Google Cloud unveils integration between Looker and Tableau
Two analytics vendors unveiled an integration Tuesday that enables users to benefit from the semantic modeling strength of one and the data visualization capabilities of the other.
Google Cloud on Tuesday unveiled a new integration between Looker and Tableau that will enable users of both analytics platforms to benefit from the unique strengths of each.
Looker, founded in 2012 and based in Santa Cruz, Calif., was acquired by Google Cloud in June 2019 for $2.6 billion.
Since its inception, Looker has built a platform aimed at application developers, enabling organizations to go beyond traditional reports and deliver data through APIs, data models and embedded applications.
Most recently, the vendor unveiled Looker 21, which included the general availability of a new set of tools for developers titled the Extension Framework. Included in the Extension Framework is a software development kit that enables developers to build applications that can be embedded in either Looker or an external website.
Tableau, meanwhile, was founded in 2003 and is based in Seattle. It was acquired by Salesforce for $15.7 billion just days after Looker was purchased by Google Cloud.
The vendor was at the forefront of the self-service analytics revolution, enabling business users to work with data through visualizations rather than having to rely on IT departments to generate reports.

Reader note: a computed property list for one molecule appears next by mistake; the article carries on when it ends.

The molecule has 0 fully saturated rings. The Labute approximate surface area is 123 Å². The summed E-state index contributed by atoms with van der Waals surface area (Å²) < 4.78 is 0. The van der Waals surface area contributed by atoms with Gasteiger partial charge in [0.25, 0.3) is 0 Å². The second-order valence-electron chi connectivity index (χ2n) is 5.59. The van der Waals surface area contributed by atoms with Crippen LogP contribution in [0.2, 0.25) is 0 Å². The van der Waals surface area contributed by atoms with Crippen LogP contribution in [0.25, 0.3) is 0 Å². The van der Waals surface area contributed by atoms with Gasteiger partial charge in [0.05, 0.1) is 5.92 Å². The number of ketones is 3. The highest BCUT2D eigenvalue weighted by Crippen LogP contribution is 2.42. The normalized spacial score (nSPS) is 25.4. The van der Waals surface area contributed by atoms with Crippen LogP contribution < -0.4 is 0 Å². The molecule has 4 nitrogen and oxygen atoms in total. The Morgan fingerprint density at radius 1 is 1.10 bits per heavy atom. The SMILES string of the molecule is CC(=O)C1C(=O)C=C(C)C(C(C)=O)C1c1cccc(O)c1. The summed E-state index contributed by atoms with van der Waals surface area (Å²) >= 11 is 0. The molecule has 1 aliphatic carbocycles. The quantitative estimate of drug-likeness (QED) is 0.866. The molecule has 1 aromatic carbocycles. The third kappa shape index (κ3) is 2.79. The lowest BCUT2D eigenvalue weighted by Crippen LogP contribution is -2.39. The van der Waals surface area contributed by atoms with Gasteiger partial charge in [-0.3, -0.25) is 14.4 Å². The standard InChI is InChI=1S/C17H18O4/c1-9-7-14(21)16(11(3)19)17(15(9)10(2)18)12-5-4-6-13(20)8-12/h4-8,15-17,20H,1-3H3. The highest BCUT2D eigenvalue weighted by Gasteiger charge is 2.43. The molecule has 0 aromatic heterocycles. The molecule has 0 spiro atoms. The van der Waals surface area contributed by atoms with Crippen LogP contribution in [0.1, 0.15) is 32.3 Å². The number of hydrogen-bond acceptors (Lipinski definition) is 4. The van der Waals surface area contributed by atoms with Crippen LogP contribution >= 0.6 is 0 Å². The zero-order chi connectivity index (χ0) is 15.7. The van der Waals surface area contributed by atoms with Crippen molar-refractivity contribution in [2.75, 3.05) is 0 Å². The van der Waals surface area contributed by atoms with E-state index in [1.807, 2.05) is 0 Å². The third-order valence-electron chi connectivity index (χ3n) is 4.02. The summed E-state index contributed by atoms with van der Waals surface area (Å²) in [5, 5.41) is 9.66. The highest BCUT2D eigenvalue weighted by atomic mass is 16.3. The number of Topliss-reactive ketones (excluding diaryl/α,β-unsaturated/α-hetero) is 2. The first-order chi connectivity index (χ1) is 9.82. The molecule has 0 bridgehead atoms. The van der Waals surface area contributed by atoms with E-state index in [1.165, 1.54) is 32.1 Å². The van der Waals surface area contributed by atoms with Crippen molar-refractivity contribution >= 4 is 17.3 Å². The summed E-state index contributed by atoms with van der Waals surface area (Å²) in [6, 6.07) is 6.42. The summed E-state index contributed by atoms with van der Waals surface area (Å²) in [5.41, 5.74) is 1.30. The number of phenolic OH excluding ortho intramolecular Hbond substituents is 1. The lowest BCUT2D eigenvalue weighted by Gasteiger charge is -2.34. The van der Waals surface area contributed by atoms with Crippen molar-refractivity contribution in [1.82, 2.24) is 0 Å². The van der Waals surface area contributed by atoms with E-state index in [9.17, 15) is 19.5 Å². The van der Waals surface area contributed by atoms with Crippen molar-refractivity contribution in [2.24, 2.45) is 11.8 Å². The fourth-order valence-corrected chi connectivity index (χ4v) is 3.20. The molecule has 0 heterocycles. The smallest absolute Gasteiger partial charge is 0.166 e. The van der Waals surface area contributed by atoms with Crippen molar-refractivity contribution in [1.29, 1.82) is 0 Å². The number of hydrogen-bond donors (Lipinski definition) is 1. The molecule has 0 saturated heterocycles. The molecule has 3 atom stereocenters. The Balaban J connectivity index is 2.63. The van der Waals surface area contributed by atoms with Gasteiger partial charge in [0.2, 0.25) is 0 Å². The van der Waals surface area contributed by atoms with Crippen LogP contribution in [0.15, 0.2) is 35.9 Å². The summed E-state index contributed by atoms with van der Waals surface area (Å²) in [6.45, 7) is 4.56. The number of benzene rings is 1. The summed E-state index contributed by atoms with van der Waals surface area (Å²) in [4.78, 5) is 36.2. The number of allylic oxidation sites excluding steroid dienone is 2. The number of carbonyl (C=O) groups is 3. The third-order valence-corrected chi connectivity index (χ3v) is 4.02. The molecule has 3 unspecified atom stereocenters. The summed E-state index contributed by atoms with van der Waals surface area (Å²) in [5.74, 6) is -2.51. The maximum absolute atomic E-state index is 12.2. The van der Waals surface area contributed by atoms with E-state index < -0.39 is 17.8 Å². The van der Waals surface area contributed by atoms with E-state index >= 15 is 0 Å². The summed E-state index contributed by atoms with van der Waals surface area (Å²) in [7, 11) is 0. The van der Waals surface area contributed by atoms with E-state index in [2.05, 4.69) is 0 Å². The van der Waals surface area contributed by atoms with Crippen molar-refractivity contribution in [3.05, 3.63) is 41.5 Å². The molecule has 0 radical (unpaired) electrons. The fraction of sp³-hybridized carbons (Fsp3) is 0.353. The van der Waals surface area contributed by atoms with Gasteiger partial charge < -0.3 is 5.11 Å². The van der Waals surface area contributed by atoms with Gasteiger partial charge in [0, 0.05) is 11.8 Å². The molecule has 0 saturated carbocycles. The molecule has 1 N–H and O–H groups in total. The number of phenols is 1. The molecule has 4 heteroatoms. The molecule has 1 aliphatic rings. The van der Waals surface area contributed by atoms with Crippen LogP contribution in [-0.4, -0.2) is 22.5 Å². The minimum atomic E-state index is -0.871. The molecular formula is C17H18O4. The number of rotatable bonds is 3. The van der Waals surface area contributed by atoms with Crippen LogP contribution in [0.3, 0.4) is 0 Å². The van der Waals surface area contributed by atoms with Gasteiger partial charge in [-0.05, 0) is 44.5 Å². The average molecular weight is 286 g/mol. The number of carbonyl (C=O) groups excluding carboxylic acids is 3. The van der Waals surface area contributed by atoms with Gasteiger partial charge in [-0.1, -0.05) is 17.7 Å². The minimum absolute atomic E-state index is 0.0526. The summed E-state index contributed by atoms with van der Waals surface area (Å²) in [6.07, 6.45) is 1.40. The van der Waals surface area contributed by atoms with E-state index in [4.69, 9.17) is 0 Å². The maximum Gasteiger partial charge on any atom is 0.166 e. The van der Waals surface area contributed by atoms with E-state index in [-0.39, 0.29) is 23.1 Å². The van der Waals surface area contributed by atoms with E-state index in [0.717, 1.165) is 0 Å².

As business intelligence has moved beyond data visualizations, Tableau has added augmented analytics capabilities such as natural language processing. In addition, through integrations with Salesforce's Einstein Analytics platform, Tableau now features more machine learning capabilities.
Now, joint customers of Looker and Tableau can combine the best attributes of both.
"Today, we're thrilled and excited to announce that we're integrating Tableau, a leader in data visualization, with Looker," said Thomas Kurian, CEO of Google Cloud, during the keynote address of Google Could Next '21, a virtual conference hosted by the tech giant. "Tableau customers will soon be able use Looker's semantic model, enabling new levels of data governance and access to data."
Like Kurian, Doug Henschen, an analyst at Constellation Research, noted that Tableau users will benefit from Looker's semantic data modeling capability.
Looker users, meanwhile, will benefit from Tableau's visualization capabilities, enabling them to better understand their data.
"The integration makes it easier to use Looker's semantic modeling and data delivery capabilities in combination with Tableau as the data analysis engine," Henschen said. "Looker is the trusted, centralized source of data and Tableau the front-end tool for analysts and data-savvy business users."
He added that while Looker and Tableau are both analytics vendors and sometimes compete for the same customers, he's not surprised that the two are teaming up.
He also noted that they're not the first competitors to develop partnerships.